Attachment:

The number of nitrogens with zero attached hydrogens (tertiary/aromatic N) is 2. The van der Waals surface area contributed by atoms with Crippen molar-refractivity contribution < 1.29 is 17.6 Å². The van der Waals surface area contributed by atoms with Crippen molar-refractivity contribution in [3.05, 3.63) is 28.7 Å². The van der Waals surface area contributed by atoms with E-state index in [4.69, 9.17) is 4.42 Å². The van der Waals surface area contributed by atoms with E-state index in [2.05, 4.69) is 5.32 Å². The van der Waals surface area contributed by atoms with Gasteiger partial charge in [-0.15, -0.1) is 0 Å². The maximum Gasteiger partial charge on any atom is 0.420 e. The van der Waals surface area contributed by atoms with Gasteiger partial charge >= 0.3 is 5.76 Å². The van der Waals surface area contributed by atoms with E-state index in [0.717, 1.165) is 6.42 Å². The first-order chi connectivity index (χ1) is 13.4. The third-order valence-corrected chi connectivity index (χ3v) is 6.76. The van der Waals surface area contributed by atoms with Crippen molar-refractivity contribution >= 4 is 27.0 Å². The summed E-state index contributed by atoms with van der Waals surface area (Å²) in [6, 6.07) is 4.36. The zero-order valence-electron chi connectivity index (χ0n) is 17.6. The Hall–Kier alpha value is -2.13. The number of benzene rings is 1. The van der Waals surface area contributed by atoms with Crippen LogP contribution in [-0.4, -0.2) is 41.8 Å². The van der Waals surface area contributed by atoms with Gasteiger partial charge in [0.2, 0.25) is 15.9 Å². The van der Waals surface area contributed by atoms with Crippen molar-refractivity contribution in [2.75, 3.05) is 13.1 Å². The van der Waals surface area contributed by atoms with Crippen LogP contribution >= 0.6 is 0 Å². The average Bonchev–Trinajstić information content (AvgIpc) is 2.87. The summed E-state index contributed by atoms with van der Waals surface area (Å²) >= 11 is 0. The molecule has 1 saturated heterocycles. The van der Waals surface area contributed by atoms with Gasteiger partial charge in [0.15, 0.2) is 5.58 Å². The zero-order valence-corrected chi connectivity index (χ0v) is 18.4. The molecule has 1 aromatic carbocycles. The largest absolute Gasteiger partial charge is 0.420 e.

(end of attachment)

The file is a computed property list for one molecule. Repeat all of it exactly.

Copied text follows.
The number of nitrogens with zero attached hydrogens (tertiary/aromatic N) is 2. The van der Waals surface area contributed by atoms with Crippen molar-refractivity contribution < 1.29 is 17.6 Å². The van der Waals surface area contributed by atoms with Crippen molar-refractivity contribution in [3.05, 3.63) is 28.7 Å². The van der Waals surface area contributed by atoms with E-state index in [4.69, 9.17) is 4.42 Å². The van der Waals surface area contributed by atoms with E-state index in [2.05, 4.69) is 5.32 Å². The van der Waals surface area contributed by atoms with Gasteiger partial charge in [-0.15, -0.1) is 0 Å². The maximum Gasteiger partial charge on any atom is 0.420 e. The van der Waals surface area contributed by atoms with Gasteiger partial charge >= 0.3 is 5.76 Å². The van der Waals surface area contributed by atoms with E-state index in [0.717, 1.165) is 6.42 Å². The first-order chi connectivity index (χ1) is 13.4. The third-order valence-corrected chi connectivity index (χ3v) is 6.76. The van der Waals surface area contributed by atoms with Crippen molar-refractivity contribution >= 4 is 27.0 Å². The summed E-state index contributed by atoms with van der Waals surface area (Å²) in [6, 6.07) is 4.36. The zero-order valence-electron chi connectivity index (χ0n) is 17.6. The Hall–Kier alpha value is -2.13. The number of benzene rings is 1. The van der Waals surface area contributed by atoms with Crippen LogP contribution in [-0.4, -0.2) is 41.8 Å². The van der Waals surface area contributed by atoms with Gasteiger partial charge in [0.2, 0.25) is 15.9 Å². The van der Waals surface area contributed by atoms with Crippen molar-refractivity contribution in [2.75, 3.05) is 13.1 Å². The van der Waals surface area contributed by atoms with Crippen LogP contribution >= 0.6 is 0 Å². The average Bonchev–Trinajstić information content (AvgIpc) is 2.87. The summed E-state index contributed by atoms with van der Waals surface area (Å²) >= 11 is 0. The molecule has 1 saturated heterocycles. The van der Waals surface area contributed by atoms with Gasteiger partial charge in [0.15, 0.2) is 5.58 Å². The zero-order valence-corrected chi connectivity index (χ0v) is 18.4. The molecule has 1 aromatic carbocycles. The largest absolute Gasteiger partial charge is 0.420 e.